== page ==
Gameday in Stillwater

Lewis Field circa 1945, courtesy of Stillwater History Museum at the Sheerar Photograph Collections.

Story by Roger Moore

It is 7 a.m. on a September Saturday. A bunch of young, pre-teen Stillwater boys and girls get up early and head toward the Oklahoma State University campus to help prepare for a college football game day.

Long before Boone Pickens Stadium, the Sherman Smith practice facility, or the Wes Watkins Technology Center along Hall of Fame Avenue there once was a rather large parking lot. Before sellout crowds of 60,000 and parking all over central Stillwater, there were two “major” parking lots, one to the south and one to the north. In between sat Lewis Stadium, an aging facility named in honor of former dean of veterinary medicine Lowery Laymon Lewis.

And long before the twenty-first-century overabundance of game-day staff, endless concession stands, and hours upon hours of tailgating there was simply a football game. In 2018, college football Saturday is an event, a destination, a rock-concert-like evening and often a national television audience on one of the many cable channels available.

At 8 a.m., in preparation for the usual 1 or 2:30 p.m. kickoff – with no television audience – our young Stillwater group arrived at the corner of Washington and Hall of Fame. They were issued orange or yellow vests and put under the tutelage of a few twenty-somethings or maybe even a high school senior. Strategically stationed throughout the parking lot the wait began. A few hardcore football fans might arrive around 9 or 9:30, pull their pick-up or van into a spot backwards, unload some provisions, and proceed to hang out and do something called “tailgating” long before their time. A few times an alcoholic beverage might be opened and consumed by those hardcore football fans, getting ready for OSU-Wichita State or their Cowboys against the mighty Huskers.

Conversations, depending on the traffic, led to “what are OSU’s chances today” or “man, sure doesn’t seem like a lot of people are going to show up today.” There were years, like 1976 with Terry Miller carrying the ball and Charlie Weatherbie quarterbacking, when traffic increased. If and when the north parking lot was full (the south side was reserved for those season ticket holders and alumni) many of the pre-teens were released. Some, to make some extra cash, headed across the street and helped unload trucks filled with ice. In September, usually, it was not so cold. Later in the year, however, the volunteers to unload the ice trucks decreased. For a little more cash, young folks could volunteer to walk up and down the steep cement stairs with a heavy load of soft drinks in tow, if there was energy left from that 7 a.m. alarm.

After a two-and-a-half-hour college football game – with no television timeouts and 65-62 final scores, games were much shorter in the 1970s – most of the aspiring young football players found the neighborhood kids for late afternoon game where all imagined being their favorite player. For some it might have been John Corker or Philip Dokes; others chose Miller or maybe even punter Cliff Parsley or kicker Abby Daigle. Never heard a Derel Gofourth or a Burt Jacobson, but hardcore football fans knew who they were. Those who did not volunteer for ice truck duty, found a way, even without a ticket sometimes, to get into the tiny East end zone seating. It was still Gallagher Hall and there was no luxury seating. There was, however, plenty of areas for a nerf football toss and a game of tackle-the-man-with-the-ball during halftime. When the game was over, it was a big lean over the railing as our favorites walked up the ramp. Maybe a nasty sweatband, an elbow pad, or, believe it or not, a mouthpiece from one of the Cowboys were tossed our way. It was not quite Antiques Roadshow, but some of that memorabilia stayed with me well into my 30s.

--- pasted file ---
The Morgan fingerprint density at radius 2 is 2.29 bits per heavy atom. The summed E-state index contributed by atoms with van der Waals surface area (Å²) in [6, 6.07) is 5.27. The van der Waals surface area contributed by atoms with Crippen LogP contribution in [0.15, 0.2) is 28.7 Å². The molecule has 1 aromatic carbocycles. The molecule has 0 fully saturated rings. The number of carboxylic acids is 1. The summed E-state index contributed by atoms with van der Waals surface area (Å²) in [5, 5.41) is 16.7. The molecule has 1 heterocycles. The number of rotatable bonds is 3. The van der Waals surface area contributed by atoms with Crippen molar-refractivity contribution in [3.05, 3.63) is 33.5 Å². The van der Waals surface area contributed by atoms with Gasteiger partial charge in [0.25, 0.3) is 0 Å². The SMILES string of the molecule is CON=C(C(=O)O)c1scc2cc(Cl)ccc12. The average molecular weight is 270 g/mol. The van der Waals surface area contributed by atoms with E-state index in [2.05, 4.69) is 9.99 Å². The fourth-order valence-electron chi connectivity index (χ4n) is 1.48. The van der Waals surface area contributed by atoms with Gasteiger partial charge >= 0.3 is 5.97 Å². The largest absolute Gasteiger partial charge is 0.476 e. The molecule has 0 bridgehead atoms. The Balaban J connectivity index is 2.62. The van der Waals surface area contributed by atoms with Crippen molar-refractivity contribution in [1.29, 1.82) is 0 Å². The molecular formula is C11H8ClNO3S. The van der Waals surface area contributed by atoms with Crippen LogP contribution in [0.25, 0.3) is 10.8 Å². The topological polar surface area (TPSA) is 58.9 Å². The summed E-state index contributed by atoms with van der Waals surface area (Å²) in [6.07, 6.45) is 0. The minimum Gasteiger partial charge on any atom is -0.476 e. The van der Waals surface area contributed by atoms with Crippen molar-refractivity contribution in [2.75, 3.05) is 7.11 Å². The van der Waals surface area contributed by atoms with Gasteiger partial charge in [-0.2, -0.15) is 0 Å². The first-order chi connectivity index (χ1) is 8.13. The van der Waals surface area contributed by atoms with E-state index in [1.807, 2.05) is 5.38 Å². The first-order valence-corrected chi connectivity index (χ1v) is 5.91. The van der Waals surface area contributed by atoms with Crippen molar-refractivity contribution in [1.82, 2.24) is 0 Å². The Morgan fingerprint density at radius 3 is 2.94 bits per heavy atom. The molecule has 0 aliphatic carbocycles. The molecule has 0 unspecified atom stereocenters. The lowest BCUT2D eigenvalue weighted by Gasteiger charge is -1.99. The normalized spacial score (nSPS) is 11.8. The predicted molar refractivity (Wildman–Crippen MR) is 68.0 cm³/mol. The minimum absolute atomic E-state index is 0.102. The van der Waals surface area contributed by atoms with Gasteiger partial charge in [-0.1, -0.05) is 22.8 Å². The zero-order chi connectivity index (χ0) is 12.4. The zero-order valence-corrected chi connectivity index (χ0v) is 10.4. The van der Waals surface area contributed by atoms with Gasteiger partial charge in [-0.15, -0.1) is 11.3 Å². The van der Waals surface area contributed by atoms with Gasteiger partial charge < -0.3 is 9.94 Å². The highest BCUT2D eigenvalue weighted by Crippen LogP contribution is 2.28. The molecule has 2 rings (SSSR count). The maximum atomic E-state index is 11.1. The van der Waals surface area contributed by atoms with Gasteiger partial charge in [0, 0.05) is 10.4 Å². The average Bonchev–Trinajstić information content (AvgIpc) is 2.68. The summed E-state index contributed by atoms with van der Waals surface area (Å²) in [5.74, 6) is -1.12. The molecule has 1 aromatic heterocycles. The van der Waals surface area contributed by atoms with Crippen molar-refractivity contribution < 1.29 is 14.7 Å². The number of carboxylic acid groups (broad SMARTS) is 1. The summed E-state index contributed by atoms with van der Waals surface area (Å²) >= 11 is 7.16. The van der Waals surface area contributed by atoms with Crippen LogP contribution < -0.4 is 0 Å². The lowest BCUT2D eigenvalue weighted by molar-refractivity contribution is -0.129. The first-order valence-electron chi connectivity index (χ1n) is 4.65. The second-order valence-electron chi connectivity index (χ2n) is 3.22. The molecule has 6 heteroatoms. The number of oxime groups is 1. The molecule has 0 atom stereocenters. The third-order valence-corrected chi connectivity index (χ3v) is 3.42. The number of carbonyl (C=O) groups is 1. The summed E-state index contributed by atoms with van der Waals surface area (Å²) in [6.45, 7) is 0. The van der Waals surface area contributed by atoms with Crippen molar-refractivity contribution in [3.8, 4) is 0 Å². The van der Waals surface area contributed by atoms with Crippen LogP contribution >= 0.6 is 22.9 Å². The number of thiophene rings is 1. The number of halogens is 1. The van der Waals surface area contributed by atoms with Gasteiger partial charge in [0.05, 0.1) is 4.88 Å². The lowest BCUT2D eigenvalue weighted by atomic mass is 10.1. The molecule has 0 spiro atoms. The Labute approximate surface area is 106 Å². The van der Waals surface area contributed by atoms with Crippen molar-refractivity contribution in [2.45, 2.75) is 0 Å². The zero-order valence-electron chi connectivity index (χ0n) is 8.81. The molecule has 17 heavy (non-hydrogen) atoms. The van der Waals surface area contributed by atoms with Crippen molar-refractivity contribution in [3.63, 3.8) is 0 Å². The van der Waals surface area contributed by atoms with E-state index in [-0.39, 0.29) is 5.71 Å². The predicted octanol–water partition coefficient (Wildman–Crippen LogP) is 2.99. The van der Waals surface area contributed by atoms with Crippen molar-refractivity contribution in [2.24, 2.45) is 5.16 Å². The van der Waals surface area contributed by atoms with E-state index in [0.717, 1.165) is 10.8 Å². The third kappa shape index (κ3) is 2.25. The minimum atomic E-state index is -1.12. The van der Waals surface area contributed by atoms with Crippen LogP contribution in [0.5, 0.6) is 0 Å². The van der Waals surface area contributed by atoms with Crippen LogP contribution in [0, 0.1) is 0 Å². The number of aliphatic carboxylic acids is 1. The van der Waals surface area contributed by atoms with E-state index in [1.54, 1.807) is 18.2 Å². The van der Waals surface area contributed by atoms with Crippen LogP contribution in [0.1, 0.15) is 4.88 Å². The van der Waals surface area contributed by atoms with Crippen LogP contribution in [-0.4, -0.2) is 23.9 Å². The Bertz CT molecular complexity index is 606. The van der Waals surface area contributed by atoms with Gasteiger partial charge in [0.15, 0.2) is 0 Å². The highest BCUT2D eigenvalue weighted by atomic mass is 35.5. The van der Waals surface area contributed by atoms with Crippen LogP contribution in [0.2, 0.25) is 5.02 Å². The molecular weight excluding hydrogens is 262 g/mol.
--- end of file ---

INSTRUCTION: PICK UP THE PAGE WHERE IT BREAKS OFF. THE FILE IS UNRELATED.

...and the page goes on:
And then, on Sunday morning, it was all about the local newspaper for pictures, stories, and the recap of an active Saturday in Stillwater.

This September, as the Cowboys start another season at one of the best stadiums in the country, they also welcome thousands upon thousands of fans for tailgating. A football Saturday is a spectacle, a full day of entertainment. Parking lots have been replaced and a festival atmosphere overtakes the area around the stadium. From Hall of Fame to McElroy, from Knoblock to Duck, from Duck to Main, there are football fans and professional tailgaters everywhere. It is doubtful that Mr. Lewis, or anyone else in 1914, knew exactly what the Athletic Field and the area around it would turn into. For a bunch of kids who grew up on Hester or Knoblock in the 1970s, they too had no clue what college football game day would become.

College football on a Thursday night? 6:30 p.m. or 11 a.m. kickoffs on a Saturday? Cowboy football competing for conference championships and thousands or orange-clad fans showing up four hours before game time? Say what you will, September in Stillwater means non-conference football and large amounts of optimism. A bit different from four decades ago.